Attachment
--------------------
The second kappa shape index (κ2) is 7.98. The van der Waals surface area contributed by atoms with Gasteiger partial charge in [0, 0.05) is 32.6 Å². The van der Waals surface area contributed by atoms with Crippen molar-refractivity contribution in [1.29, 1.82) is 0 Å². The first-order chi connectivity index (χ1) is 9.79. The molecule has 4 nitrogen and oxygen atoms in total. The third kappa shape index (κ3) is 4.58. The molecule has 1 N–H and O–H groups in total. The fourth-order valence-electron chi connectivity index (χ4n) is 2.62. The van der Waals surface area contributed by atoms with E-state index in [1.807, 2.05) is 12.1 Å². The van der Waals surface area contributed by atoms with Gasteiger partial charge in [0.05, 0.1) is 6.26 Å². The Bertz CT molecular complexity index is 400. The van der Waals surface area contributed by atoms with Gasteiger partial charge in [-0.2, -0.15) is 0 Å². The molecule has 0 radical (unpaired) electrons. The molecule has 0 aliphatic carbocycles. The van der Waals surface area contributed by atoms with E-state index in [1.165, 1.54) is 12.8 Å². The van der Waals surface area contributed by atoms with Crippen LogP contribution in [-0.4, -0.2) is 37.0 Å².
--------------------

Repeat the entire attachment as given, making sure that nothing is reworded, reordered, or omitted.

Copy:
The second kappa shape index (κ2) is 7.98. The van der Waals surface area contributed by atoms with Gasteiger partial charge in [0, 0.05) is 32.6 Å². The van der Waals surface area contributed by atoms with Crippen molar-refractivity contribution in [1.29, 1.82) is 0 Å². The first-order chi connectivity index (χ1) is 9.79. The molecule has 4 nitrogen and oxygen atoms in total. The third kappa shape index (κ3) is 4.58. The molecule has 1 N–H and O–H groups in total. The fourth-order valence-electron chi connectivity index (χ4n) is 2.62. The van der Waals surface area contributed by atoms with E-state index in [1.807, 2.05) is 12.1 Å². The van der Waals surface area contributed by atoms with Gasteiger partial charge in [0.05, 0.1) is 6.26 Å². The Bertz CT molecular complexity index is 400. The van der Waals surface area contributed by atoms with Gasteiger partial charge in [-0.2, -0.15) is 0 Å². The molecule has 0 radical (unpaired) electrons. The molecule has 0 aliphatic carbocycles. The van der Waals surface area contributed by atoms with E-state index in [1.165, 1.54) is 12.8 Å². The van der Waals surface area contributed by atoms with Crippen LogP contribution in [-0.4, -0.2) is 37.0 Å².